Consumer Protection

Ross Law wishes the Marine Corps a Happy 241st Birthday!

On November 10, 1775 the United States Marine Corps was born.  Marines have been fighting on behalf of others every day since.  Every November 10 United States Marines around the world take time to celebrate the Marine Corps and reflect on their service.  

I was fortunate to serve in the Marine Corps decades ago.  Each year on November 10, I take time out of my day to briefly reflect on my service in the Marine Corps. This is a time of the year to catch up with old Marine friends and reflect on the skills and knowledge I obtained in the Marine Corps.  I didn't have a desk job in the Marine Corps.  I was a basic infantryman, so I didn't learn any office skills or other skills you would think may help a lawyer.  

When the Continental Congress stood up two battalions of Marines in 1775, a culture of
discipline, vigilance, professionalism, and military excellence was born that has characterized
our Corps for nearly two and a half centuries. As Marines, we have a profound respect for our
traditions and heritage, and for taking care of each other.
— Robert B. Neller General, U.S. Marine Corps Commandant of the Marine Corps

However, I regularly draw from the skills and knowledge I obtained as a Marine to represent people injured by the negligence of others, crime victims, and consumers.  The Marine Corps taught me to adapt and overcome all odds.  I was constantly pushed to do more with less. Marines are not intimidated, even when the odds are heavily stacked against them.  Marines never quit.  Marines are expected to figure out a solution despite what many people perceive is an "impossible task." 


These lessons I learned in the Marine Corps are invaluable today.  As a plaintiff's personal injury lawyer, I am always out-gunned and out-numbered by  insurance companies and their high priced lawyers.   I don't have the hundreds of millions of dollars that an Insurance company has to finance a case, so I am constantly tasked with doing more with less and getting results.  I thrive on the fact that I am regularly an under-dog.  A fancy office building or a grumpy old lawyer that barks at me does little to assist their client. I am not intimidated by the prospect of a Jury trial, and have the discipline and drive to  continue litigating even when the case becomes difficult.   All of these lessons cannot be taught in law-school, in a seminar, or by working on the top-floor of a high rise Portland office building.  They were all learned while serving alongside my fellow Marines.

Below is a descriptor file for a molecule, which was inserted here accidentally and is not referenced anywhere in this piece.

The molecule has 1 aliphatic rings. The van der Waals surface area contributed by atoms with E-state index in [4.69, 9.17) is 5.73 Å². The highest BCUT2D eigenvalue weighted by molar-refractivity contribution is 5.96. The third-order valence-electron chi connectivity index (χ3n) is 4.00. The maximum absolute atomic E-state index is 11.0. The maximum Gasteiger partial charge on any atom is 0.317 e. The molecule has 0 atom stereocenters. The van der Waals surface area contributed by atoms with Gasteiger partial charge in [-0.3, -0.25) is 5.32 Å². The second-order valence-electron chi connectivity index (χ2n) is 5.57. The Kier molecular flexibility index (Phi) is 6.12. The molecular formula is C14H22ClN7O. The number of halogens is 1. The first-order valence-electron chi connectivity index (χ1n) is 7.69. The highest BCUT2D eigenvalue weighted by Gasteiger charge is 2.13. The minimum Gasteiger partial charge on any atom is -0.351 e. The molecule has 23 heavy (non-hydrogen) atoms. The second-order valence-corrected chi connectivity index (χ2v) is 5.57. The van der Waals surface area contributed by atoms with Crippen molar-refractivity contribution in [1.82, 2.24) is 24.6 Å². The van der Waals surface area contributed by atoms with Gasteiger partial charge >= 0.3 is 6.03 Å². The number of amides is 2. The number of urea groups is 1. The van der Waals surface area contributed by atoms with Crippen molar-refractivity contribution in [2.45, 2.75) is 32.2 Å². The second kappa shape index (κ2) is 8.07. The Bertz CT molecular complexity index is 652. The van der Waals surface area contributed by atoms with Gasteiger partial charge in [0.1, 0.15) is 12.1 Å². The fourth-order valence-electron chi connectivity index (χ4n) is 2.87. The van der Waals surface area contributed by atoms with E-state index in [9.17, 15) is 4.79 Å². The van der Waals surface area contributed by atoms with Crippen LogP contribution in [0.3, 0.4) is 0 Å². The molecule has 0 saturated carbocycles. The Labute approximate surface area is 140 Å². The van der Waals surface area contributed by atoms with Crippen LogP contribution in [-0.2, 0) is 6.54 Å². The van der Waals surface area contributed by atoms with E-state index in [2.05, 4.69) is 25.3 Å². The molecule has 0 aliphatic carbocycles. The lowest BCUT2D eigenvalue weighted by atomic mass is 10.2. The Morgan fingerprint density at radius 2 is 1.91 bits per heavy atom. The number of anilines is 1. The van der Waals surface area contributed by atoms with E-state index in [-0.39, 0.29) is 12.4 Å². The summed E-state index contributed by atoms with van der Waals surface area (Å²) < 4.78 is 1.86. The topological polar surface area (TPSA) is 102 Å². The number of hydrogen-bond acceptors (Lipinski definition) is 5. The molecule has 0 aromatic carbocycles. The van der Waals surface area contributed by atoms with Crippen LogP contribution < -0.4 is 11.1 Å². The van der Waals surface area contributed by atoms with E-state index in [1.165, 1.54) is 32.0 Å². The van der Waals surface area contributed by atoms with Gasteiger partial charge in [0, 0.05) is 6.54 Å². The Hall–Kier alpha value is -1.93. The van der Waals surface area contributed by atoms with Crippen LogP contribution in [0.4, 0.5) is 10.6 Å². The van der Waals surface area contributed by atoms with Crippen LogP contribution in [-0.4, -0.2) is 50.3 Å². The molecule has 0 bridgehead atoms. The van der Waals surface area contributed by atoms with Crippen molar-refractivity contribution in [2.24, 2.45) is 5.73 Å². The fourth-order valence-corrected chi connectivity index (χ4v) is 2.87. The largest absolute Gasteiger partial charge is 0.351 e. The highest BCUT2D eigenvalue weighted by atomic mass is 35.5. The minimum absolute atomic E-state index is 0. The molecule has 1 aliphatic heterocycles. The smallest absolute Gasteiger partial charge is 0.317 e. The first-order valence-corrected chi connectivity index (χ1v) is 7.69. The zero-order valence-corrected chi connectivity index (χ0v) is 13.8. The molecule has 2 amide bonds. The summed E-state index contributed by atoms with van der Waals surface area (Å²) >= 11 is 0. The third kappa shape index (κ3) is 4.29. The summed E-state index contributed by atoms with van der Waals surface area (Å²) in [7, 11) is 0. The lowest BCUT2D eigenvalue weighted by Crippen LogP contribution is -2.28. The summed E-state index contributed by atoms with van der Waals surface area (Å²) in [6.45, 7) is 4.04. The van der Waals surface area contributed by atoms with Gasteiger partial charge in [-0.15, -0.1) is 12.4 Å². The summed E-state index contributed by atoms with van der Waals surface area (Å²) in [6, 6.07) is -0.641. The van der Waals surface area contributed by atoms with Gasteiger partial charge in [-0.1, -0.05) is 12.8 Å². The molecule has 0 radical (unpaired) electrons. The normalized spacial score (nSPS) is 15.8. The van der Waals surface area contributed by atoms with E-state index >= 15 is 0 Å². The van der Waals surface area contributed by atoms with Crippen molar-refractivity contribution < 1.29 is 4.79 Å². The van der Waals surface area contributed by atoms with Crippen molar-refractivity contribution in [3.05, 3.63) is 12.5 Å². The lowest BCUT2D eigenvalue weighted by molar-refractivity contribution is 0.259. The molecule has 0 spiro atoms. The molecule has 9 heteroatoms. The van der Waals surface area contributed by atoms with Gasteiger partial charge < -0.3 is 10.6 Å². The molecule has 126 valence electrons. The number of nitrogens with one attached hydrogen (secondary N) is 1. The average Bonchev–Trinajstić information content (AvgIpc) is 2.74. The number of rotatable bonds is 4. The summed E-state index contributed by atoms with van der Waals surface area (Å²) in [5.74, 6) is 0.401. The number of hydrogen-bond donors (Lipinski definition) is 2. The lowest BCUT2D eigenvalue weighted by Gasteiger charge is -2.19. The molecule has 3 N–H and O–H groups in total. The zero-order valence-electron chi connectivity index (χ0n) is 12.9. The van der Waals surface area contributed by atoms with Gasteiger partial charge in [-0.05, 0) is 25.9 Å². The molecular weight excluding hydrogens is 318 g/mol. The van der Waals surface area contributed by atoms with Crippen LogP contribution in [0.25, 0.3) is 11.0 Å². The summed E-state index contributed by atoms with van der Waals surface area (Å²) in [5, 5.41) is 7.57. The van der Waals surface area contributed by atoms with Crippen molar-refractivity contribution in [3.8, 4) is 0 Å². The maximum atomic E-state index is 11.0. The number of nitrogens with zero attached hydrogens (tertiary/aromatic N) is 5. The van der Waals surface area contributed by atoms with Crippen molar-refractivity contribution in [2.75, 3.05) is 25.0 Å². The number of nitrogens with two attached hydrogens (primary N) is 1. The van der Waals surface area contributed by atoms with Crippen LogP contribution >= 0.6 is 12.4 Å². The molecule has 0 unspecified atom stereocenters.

If you served in the Marine Corps, then Happy Birthday. If you know a Marine then wish them a Happy Birthday.  It means a lot.  If you served in the Marine Corps or another branch of the military and have a legal issue then call me at 503.224.1658 for your free brief phone consultation. If I don't practice in an area I will do my best to find you someone that does.  


Can an Oregon Dealer Sell a Vehicle with the "Service Engine Soon" light illuminated?

 I frequently receive calls from people asking about whether or not an Oregon car dealer can lawfully sell a vehicle that has a "Service Engine Soon" light illuminated.    As with many legal issues there is not a clear cut answer to this question.   Typically it is unlawful for a vehicle dealer to sell a vehicle that has the service engine soon light illuminated to a person that will be registering the vehicle in the Portland or Medford Metro Region.  In other words, in most cases if a dealer sells a vehicle to a person living in certain places then the vehicle cannot have a service engine soon light illuminated.   If the purchased vehicle has a service engine soon light illuminated then it is most likely a violation of the Unlawful Trade Practices Act if the vehicle will be registered in the Portland or Medford Metro Region. (ORS 646.608 (1)(u) via Oregon Administrative Rule (OAR) 137-020-0020 (3) (o) see Commentary)